Okanagan College to Launch Indigenous-Knowledge Infused Professional Cook Training

Okanagan College is turning to Indigenous knowledge keepers, chefs and foragers to help incorporate traditional knowledge and practices into an intake of its professional cook training program this spring – and any interested future chefs can step into the College’s kitchen this week to learn more and have their questions answered.

The Culinary and Pastry Arts department will host an info session about the pilot program on Thursday, Feb. 21 at 5 p.m. in Infusions Restaurant. Advance registration is not necessary.

Attendees will have a chance to hear from OC’s Culinary Manager Chef Vincent Stufano and staff from the College’s Aboriginal Services department about what they can expect in the program.

“We’re taking the industry-proven professional cook training that we are known for at OC and building on it in a way we feel will be very meaningful and valuable for students, both Indigenous and non-Indigenous,” notes Stufano. “Our chef instructors are excited and proud to be working with some chefs and knowledge keepers to infuse Indigenous culinary techniques and ingredients into the curriculum in this way. We think it’s going to make for a very rewarding experience for students.”

The program is 50 weeks in length and fires up on March 25. Students will train in the College’s teaching kitchens and labs at the Kelowna campus.

The pilot program – a first for OC’s Culinary Arts Certificate program – is a partnership between the College, the Industry Training Authority (ITA) BC and Okanagan Training and Development Council.

Andrew George, an Apprenticeship Advisor with the ITA and a Red Seal Chef, is one of those working with the College to create a rewarding training experience for students. George is a Hereditary Wing Chief for the Bear Clan in the traditional system of the Wet’suwet’en people. He is dedicated to helping Aboriginal youth access the tools they need to start successful culinary careers.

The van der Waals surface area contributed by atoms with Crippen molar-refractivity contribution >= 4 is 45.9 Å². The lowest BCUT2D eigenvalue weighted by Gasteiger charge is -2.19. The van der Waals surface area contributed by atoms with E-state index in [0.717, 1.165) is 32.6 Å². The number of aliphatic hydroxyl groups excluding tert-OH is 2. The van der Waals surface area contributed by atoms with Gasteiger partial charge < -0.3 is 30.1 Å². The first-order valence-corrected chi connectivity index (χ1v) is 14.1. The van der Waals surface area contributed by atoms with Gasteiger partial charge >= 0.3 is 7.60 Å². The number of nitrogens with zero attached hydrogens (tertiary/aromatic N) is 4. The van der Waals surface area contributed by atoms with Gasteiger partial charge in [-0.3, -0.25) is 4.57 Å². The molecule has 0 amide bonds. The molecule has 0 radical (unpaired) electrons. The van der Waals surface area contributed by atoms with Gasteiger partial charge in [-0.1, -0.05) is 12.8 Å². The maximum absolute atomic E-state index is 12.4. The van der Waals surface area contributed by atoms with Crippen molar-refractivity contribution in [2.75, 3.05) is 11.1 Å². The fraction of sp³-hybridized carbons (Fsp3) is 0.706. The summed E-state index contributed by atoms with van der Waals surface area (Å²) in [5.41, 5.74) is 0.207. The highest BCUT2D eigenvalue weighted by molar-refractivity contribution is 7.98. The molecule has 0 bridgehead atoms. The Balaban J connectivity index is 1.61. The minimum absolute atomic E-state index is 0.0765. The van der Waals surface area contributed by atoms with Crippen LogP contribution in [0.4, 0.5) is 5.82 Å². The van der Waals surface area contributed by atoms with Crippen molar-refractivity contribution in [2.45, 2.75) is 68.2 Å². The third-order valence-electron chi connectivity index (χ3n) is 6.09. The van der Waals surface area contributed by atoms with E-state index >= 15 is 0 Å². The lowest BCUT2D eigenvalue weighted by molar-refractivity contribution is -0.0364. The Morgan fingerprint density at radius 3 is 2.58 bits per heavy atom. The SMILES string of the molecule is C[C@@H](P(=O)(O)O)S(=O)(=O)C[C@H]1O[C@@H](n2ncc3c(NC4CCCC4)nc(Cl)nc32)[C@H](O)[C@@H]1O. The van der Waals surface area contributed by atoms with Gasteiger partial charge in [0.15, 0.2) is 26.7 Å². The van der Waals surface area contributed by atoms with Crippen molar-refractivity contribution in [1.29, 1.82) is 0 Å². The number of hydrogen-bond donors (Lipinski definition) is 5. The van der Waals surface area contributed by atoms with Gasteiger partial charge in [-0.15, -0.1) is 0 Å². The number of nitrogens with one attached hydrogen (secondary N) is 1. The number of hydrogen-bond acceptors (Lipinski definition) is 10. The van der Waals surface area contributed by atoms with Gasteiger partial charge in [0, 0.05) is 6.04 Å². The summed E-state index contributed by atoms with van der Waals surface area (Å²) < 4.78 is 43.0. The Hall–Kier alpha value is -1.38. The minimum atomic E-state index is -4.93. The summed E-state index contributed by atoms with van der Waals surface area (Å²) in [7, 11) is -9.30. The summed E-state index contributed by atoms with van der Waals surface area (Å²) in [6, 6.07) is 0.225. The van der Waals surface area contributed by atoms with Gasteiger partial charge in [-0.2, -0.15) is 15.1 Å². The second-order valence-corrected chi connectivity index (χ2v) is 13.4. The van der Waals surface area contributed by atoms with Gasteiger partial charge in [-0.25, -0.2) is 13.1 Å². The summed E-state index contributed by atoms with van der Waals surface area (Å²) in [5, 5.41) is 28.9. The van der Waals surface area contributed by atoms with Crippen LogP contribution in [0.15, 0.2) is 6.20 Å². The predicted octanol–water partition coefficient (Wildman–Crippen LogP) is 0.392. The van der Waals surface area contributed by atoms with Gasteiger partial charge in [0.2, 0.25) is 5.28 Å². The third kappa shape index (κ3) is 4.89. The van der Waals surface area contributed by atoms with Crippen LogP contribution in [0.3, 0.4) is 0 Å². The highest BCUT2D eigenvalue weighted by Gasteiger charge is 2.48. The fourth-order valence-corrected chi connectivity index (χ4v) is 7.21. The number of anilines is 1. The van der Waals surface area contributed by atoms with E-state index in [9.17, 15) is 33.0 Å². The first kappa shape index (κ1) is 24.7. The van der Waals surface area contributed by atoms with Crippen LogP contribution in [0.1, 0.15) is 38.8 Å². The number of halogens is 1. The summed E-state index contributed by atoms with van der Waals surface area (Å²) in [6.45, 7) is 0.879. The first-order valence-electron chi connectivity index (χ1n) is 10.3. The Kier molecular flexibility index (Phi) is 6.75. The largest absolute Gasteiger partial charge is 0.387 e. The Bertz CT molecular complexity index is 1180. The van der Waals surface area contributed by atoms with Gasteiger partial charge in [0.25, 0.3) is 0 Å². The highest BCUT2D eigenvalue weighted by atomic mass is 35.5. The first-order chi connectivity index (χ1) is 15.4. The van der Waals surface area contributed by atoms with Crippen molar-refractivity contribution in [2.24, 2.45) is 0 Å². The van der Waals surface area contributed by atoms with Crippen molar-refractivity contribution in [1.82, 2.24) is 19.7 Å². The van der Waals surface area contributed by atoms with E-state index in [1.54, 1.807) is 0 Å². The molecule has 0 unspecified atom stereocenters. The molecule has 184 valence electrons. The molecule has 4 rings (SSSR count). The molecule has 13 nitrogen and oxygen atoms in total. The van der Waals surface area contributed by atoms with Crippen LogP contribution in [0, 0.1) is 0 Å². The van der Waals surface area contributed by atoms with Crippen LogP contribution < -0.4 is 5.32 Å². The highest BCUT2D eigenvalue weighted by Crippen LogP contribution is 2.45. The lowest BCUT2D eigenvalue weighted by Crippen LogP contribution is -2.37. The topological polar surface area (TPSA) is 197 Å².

“Programs and collaborations like these are needed as they help bring Indigenous foods to the forefront. That in turn fosters understanding and respect, while showcasing the health benefits of Indigenous foods, and incorporating elements of history and important topics like food security,” says George.

“We’ve worked with bands across the region before to provide tailored culinary training to their members, but this is a little different,” notes Jonathan Rouse, the College’s Director of Food, Wine and Tourism. “This is an opportunity for Indigenous and non-Indigenous students to train together and engage with this unique program. The Okanagan is home to some truly remarkable Indigenous chefs, winemakers and other culinary artists, juxtaposed with a diversity of local ingredients, and so we hope to be able to continue to infuse more and more Indigenous perspectives into our food, wine and tourism training at the College.”

“The addition of Indigenous content into this program builds on one of the College’s Key Directions, which is working with and learning from the Indigenous Community,” explains Anthony Isaac, Aboriginal Services Manager for OC. “It’s also part of an even bigger, ongoing conversation and effort as the College continues to make strides to toward Indigenization. It’s about looking at how Indigenous knowledge can be interwoven into every aspect of what we do and how we serve students.”

As Stufano points out, Culinary Arts is a natural place for the intersection of knowledge and perspectives.

“Cooking is all about sharing ways of knowing and ways of doing. Every time you add another technique, another piece of knowledge, you’re contributing to your development as a Chef, which in turn hopefully you will pass on to others around you.

“In this instance, it is vitally important to us that we’re working with Indigenous experts to share traditional knowledge in a way that’s appropriate and authentic for all involved – from foraging an ingredient respectfully to the cooking and serving of it.”

“For both Indigenous and non-Indigenous students alike, this is a great chance to hone their technical skills and expand their knowledge-base as they engage with Indigenous knowledge and techniques in the classroom. It’s going to be an opportunity for dialogue and cultural exchange on multiple levels,” says Isaac.

More information about the College’s Culinary and Pastry Arts programs are available at

Original article from Okanagan College